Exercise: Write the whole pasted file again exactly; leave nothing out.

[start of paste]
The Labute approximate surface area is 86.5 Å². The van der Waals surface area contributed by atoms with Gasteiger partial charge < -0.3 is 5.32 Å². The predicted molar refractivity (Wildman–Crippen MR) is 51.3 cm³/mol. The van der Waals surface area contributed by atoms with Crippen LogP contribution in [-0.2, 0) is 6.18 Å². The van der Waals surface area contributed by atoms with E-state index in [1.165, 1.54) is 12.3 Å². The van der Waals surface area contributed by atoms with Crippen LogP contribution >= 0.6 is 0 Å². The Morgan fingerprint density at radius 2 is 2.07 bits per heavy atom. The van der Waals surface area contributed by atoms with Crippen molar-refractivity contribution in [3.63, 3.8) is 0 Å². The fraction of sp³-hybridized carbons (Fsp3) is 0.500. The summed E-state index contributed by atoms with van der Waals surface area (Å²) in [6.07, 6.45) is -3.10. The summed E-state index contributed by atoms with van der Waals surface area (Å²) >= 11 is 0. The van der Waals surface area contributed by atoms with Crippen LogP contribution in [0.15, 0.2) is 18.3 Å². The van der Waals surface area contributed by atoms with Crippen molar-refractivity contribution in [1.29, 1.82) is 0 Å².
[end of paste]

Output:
The Labute approximate surface area is 86.5 Å². The van der Waals surface area contributed by atoms with Gasteiger partial charge < -0.3 is 5.32 Å². The predicted molar refractivity (Wildman–Crippen MR) is 51.3 cm³/mol. The van der Waals surface area contributed by atoms with Crippen LogP contribution in [-0.2, 0) is 6.18 Å². The van der Waals surface area contributed by atoms with E-state index in [1.165, 1.54) is 12.3 Å². The van der Waals surface area contributed by atoms with Crippen LogP contribution >= 0.6 is 0 Å². The Morgan fingerprint density at radius 2 is 2.07 bits per heavy atom. The van der Waals surface area contributed by atoms with Crippen molar-refractivity contribution in [3.63, 3.8) is 0 Å². The fraction of sp³-hybridized carbons (Fsp3) is 0.500. The summed E-state index contributed by atoms with van der Waals surface area (Å²) in [6.07, 6.45) is -3.10. The summed E-state index contributed by atoms with van der Waals surface area (Å²) >= 11 is 0. The van der Waals surface area contributed by atoms with Crippen LogP contribution in [0.15, 0.2) is 18.3 Å². The van der Waals surface area contributed by atoms with Crippen molar-refractivity contribution in [1.29, 1.82) is 0 Å².